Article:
Another Vietnamese has headline-grabbing tumors removed

TN News

Email Print

A 36-year-old woman from the Mekong Delta province of Soc Trang has become the third Vietnamese with headline-grabbing tumors to be treated by a famous American surgeon and Vietnamese doctors within three days.

Thach Thi Sa Ly had some of her bubble-like lumps, which densely covered her body and face, removed by Dr. McKay McKinnon, a renowned Chicago-based plastic surgeon, and doctors of Ho Chi Minh City-based Cho Ray Hospital on Saturday.

During the six-hour surgery, doctors primarily removed the tumors that were critically affecting Ly's physical functions, threatening her life, said Dr. Le Hanh, head of Cho Ray's Plastic Surgery Department.

They also treated lumps on her face and used a little skin from her thighs that was unaffected to put on the face, Hanh said. He added that doctors will conduct more surgeries to remove remaining tumors.

Since she was born, Ly has had small mole-like spots on her body. They gradually became bigger as she grew up, affecting her eyesight and limbs. She  had difficulty lying down, and others were scared away.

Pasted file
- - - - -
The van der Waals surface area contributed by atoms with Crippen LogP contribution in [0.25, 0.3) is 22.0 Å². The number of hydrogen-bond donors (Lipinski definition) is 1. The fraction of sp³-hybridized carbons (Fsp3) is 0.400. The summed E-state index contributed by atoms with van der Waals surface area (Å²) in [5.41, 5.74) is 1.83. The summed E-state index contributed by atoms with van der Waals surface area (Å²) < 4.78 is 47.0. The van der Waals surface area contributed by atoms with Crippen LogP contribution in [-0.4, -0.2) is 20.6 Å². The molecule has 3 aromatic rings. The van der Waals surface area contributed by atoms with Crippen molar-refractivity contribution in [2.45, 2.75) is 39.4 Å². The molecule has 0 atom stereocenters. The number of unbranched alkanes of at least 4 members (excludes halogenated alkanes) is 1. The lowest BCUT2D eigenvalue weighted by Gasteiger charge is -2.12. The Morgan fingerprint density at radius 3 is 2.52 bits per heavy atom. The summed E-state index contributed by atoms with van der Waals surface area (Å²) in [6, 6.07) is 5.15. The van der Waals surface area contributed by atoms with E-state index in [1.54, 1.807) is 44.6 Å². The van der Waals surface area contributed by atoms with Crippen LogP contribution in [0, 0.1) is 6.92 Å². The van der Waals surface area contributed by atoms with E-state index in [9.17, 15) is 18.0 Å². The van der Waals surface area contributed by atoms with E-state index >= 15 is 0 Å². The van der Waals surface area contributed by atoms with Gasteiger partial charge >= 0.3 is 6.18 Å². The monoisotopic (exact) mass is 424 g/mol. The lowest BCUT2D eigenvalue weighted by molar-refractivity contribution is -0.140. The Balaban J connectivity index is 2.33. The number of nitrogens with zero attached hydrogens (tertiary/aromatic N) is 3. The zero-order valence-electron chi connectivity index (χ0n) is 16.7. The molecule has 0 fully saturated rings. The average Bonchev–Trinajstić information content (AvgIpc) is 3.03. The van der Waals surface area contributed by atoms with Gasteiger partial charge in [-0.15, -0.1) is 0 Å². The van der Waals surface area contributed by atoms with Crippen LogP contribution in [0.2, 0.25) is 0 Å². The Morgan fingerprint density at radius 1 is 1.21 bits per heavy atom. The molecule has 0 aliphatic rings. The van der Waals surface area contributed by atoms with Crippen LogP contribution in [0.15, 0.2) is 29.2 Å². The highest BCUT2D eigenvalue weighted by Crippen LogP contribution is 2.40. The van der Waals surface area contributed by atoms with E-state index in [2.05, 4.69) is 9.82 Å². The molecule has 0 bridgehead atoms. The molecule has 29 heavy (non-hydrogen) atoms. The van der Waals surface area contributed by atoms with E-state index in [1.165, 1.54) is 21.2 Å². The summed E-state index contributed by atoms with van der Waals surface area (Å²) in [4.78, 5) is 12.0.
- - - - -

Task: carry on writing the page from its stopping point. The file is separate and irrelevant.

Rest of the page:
RELATED CONTENT

Vietnam's Bubble Woman suffers tumor misery
Man recovers after removal of giant tumor
Vietnam man has 90-kg tumor successfully removed
Doctors remove facial tumors of Vietnamese woman

Like us on Facebook and scroll down to share your comment

Ly's surgery was the third consecutive operation that McKinnon performed in Vietnam since Thursday.

That day, he led Vietnamese doctors to remove a 90-kilogram tumor, the biggest ever in Vietnam, from Nguyen Duy Hai, a 32-year-old man from the Central Highlands province of Lam Dong.

On Friday, McKinnon performed surgery on 22-year-old Kieu Thi My Dung, also from Lam Dong, to remove a tumor weighing more than two kilograms from her face.

All of the patients, who were diagnosed with human genetic disorder Neurofibromatosis, made headlines in Vietnam in recent months because of their strangely shaped and massive tumors.

The tumors developed for many years because the patients could not afford treatment.

More Health News